I’ve accepted the fact that I’m surrounded by wild boars and feral pigs; rattlesnakes and copperheads; tarantulas and black widows; scorpions and free ranging mad bulls. Tonight I’m adding bats and rats; and horned (lizard) frogs and alligators (one of the roughnecks just told me we have alligators both our ditches and displayed on fence posts).

NewsWatch 12 reported unusually high bat activity in the area. There are always a good number of bats in Texas, but it appears they’re on the upswing. Oklahoma and Texas are the only 2 states in the nation that have an Official State Flying Mammal. Both claim an out-of-stater: the Mexican free-tailed bat. Holy Flapping Fangs, Batman! Really? An Official State Flying Mammal?

In Austin you can go on Capital Cruises’ internationally famous bat watching excursions. You board the boat at dusk and take a ride under the Congress Avenue Bridge to see, as you might expect, bats. Actually, you’ll see the largest urban bat colony in the United States. A ticket for this exciting event is only $10 unless you want to customize your excursion with dinner and cocktails.

It’s hard to image a more enchanting evening than floating gently down the river, eating ‘Pan Roasted “Broken Arrow” Axis Deer – served with forest mushrooms and organic wheat berry and roasted corn pilaf’ and a nice glass of Chardonnay, while gazing at the enormous flock of bats alternately flapping and hanging overhead.

Friday, I folded a spider in my underwear at the Laundromat. In spite of my neurotic fear of spiders, I shook it out and gave it a stomp. It wasn’t a tarantula or I would likely have just left the Laundromat, donating all our clothes to the next patron.

This might be a good time for a disclaimer. If that statement offended you because you think spiders are people, too, you probably ought to quit reading this blog. While I will concede that all of God’s creatures have a purpose, they have no business in my underwear and I wasn’t willing to chance that something that fast with 8 legs might take a quick spin around the post and scurry back in the pile as soon as my back was turned.

Holy Ram Invasions, Batman! Before starting this job, about all I knew about Texas was that it’s BIG. I didn’t know that every creepy Reptile, Amphibian and Mammal living in North America would be snacking in my neighborhood! I was reminded to today to check the wiring in the RV and the Jeep since we have a significant rat population. There are even Rat Rescue Groups, yes, really, and the Rat Association of Texas welcomes all rat enthusiasts.

After the late night news, I read a bit about the horned frog (technically they’re lizards, but frog worked better for TCU). 26 states have official state reptiles. I have no idea why. In Texas it’s the  horned(lizard) frog. Texas Christian University has chosen the Horned Frog as it’s mascot. Initially I thought that was a little wimpy (not as wimpy as the Upper Iowa Peacocks, but still…) until I began to read about horned frogs.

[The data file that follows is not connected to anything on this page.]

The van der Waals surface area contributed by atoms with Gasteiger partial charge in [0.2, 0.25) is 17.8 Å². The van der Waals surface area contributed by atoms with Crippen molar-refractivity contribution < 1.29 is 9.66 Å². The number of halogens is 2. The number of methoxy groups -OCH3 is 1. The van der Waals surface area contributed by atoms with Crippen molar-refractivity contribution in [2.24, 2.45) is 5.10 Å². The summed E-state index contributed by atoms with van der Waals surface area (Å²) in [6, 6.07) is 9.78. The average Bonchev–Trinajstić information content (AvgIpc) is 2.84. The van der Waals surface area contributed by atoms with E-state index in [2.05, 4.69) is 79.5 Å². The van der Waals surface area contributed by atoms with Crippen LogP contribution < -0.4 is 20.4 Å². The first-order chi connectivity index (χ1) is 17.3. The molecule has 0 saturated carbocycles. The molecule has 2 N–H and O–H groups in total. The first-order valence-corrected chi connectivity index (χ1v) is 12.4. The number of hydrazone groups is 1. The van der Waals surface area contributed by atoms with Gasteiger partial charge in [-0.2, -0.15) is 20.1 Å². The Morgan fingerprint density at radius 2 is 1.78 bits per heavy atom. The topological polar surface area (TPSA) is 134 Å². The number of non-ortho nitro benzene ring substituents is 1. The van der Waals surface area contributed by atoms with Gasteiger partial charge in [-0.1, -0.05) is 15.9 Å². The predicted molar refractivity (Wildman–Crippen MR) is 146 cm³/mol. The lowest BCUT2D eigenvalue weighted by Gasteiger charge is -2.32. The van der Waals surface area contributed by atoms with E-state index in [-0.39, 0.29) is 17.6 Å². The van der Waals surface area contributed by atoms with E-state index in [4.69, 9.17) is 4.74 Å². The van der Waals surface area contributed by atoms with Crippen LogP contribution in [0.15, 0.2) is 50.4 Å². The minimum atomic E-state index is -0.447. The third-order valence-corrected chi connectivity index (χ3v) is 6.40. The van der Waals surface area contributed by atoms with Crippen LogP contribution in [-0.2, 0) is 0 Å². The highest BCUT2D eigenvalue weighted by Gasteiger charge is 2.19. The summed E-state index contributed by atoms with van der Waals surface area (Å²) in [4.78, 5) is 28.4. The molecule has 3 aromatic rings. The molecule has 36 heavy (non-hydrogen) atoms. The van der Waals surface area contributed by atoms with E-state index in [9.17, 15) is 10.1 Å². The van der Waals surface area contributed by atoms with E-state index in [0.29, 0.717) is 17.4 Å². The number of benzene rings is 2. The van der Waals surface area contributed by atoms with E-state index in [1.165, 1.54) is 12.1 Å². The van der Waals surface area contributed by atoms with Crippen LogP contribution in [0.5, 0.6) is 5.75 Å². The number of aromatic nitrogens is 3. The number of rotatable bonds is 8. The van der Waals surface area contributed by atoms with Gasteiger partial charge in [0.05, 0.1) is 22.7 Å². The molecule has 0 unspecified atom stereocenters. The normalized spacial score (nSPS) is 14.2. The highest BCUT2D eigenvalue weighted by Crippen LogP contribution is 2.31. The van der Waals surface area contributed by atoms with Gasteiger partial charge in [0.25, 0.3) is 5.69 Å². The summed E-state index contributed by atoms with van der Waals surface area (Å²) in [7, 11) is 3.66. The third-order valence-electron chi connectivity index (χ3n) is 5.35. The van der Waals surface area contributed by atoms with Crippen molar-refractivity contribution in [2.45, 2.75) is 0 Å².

Purple, White, Horned Frogs Fight
Victory, Victory, Right, Right, Right


Although they aren’t poisonous, the horned lizard frogs have earned their bad guy reputation by being exceptionally aggressive, as in attacking animals many times their size. And yes, I’m told they do live on this ranch. Horned frogs have extremely wide mouths and steel-trap jaws. In the Midwest, the greatest danger I ever faced from a frog was a wet hand and mythological warts (although I think the warts are more toad-ish).  A frog with steel-trap jaws, seriously?

I’ve read that they lie in wait, springing out and fearlessly chomping down on their chosen prey, or any unsuspecting trespasser that happens to spook them.

There’s a simple lesson here: try never to startle a horned frog.

To top it off, they also bellow like bovines.

Poor Henry.

Looks like I’m going to have to start carrying him on his walks.

When I moved to Texas, it was the heat I thought might kill me.

Now I’m pretty sure it’s the neighbors.

Deep In The Heart of Texas, Yankee Style

It’s Monday and time for another Texas tribute. Can there any better way to pay tribute than through a song? There are a whole lot of songs about Texas. Perry Como, from Pittsburgh, took Deep in the Heart of Texas to the top of  Hit Parade Chart for 5 week in 1942. Personally, I prefer the rendition sung by America’s ‘original singing cowboy’, Gene Autry, a Texan through and through.

You know a song is a classic when you hear it in a stadium. The Owls and the Astros sing it, right after Take Me Out to the Ballgame during the 7th inning stretch. The Longhorns, Cougars and Horned Frogs all perform it for football fans to bolster enthusiasm.

These are the original lyrics for those who didn’t watch the above clip or are from north of the Mason/Dixon line:

Deep in the Heart of Texas

The stars at night are big and bright

(clap, clap, clap, clap),

Deep in the heart of Texas.

The prairie sky is wide and high

(clap, clap, clap, clap),

Deep in the heart of Texas.

The sage in bloom is like perfume

(clap, clap, clap, clap),

Deep in the heart of Texas.

Reminds me of the one I love

(clap, clap, clap, clap),

Deep in the heart of Texas.

The coyotes wail along the trail

(clap, clap, clap, clap),

Deep in the heart of Texas.

The rabbits rush around the brush

(clap, clap, clap, clap),

Deep in the heart of Texas.

The cowboys cry, “Ki-yip-pee-yi”

(clap, clap, clap, clap),

Deep in the heart of Texas.

The doggies bawl and bawl and bawl

(clap, clap, clap, clap),

Deep in the heart of Texas.

I love the (clap, clap, clap, clap)! It’s like going to a live performance of Grease where the whole audience does the Hand Jive. OK, well, that’s a little more complicated, but it’s still crowd pleaser.

You can’t improve on a classic.

This is just a Yankee version: same tune, same refrain, and definitely the same classic clapping:

Deep in the Heart of Texas

Red eyes at night gleam creepy bright

(clap, clap, clap, clap),

Deep in the heart of Texas.

The prairie heat will melt your feet

(clap, clap, clap, clap),

Deep in the heart of Texas.

The wild hogs bloom like skunk perfume

(clap, clap, clap, clap),

Deep in the heart of Texas.

Reminds me of buzzards above

(clap, clap, clap, clap),

Deep in the heart of Texas.

The mad bull wails along the trails

(clap, clap, clap, clap),

Deep in the heart of Texas.

Rattlesnakes hush around the brush

(clap, clap, clap, clap),

Deep in the heart of Texas.

The boars huge tusks shine white at dusk

(clap, clap, clap, clap),

Deep in the heart of Texas.

Tarantulas  crawl and crawl and crawl

(clap, clap, clap, clap),

Deep in the heart of Texas.

I hope I did the song Yankee proud. Y’all come back now, ya hear?